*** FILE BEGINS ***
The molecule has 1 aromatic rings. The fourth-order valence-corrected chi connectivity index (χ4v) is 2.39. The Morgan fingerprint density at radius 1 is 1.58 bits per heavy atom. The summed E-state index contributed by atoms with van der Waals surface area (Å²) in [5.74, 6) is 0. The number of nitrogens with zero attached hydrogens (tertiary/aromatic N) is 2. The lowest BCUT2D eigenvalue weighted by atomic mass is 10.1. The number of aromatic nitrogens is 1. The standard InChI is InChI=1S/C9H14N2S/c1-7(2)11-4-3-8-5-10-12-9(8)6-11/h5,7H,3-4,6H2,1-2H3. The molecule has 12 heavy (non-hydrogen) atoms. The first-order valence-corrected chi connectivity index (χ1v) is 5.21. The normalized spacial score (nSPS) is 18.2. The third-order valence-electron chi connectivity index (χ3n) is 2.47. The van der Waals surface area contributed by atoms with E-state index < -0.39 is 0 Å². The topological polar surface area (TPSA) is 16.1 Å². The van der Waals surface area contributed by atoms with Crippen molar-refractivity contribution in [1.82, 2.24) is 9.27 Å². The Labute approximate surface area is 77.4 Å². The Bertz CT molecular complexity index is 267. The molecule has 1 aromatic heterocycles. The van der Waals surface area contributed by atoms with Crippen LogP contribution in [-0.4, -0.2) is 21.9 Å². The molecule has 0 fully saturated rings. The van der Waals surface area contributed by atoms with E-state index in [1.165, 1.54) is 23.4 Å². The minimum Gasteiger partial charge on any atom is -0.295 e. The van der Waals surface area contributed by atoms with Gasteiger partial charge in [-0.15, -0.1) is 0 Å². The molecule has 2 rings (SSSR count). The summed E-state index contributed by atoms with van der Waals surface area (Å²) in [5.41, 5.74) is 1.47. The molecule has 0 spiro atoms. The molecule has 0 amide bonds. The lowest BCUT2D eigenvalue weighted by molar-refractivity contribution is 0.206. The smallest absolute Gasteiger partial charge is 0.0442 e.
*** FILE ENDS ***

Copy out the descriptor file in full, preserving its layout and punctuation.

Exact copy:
The molecule has 1 aromatic rings. The fourth-order valence-corrected chi connectivity index (χ4v) is 2.39. The Morgan fingerprint density at radius 1 is 1.58 bits per heavy atom. The summed E-state index contributed by atoms with van der Waals surface area (Å²) in [5.74, 6) is 0. The number of nitrogens with zero attached hydrogens (tertiary/aromatic N) is 2. The lowest BCUT2D eigenvalue weighted by atomic mass is 10.1. The number of aromatic nitrogens is 1. The standard InChI is InChI=1S/C9H14N2S/c1-7(2)11-4-3-8-5-10-12-9(8)6-11/h5,7H,3-4,6H2,1-2H3. The molecule has 12 heavy (non-hydrogen) atoms. The first-order valence-corrected chi connectivity index (χ1v) is 5.21. The normalized spacial score (nSPS) is 18.2. The third-order valence-electron chi connectivity index (χ3n) is 2.47. The van der Waals surface area contributed by atoms with E-state index < -0.39 is 0 Å². The topological polar surface area (TPSA) is 16.1 Å². The van der Waals surface area contributed by atoms with Crippen molar-refractivity contribution in [1.82, 2.24) is 9.27 Å². The Labute approximate surface area is 77.4 Å². The Bertz CT molecular complexity index is 267. The molecule has 1 aromatic heterocycles. The van der Waals surface area contributed by atoms with Crippen LogP contribution in [-0.4, -0.2) is 21.9 Å². The molecule has 0 fully saturated rings. The van der Waals surface area contributed by atoms with E-state index in [1.165, 1.54) is 23.4 Å². The minimum Gasteiger partial charge on any atom is -0.295 e. The van der Waals surface area contributed by atoms with Gasteiger partial charge in [-0.15, -0.1) is 0 Å². The molecule has 2 rings (SSSR count). The summed E-state index contributed by atoms with van der Waals surface area (Å²) in [5.41, 5.74) is 1.47. The molecule has 0 spiro atoms. The molecule has 0 amide bonds. The lowest BCUT2D eigenvalue weighted by molar-refractivity contribution is 0.206. The smallest absolute Gasteiger partial charge is 0.0442 e.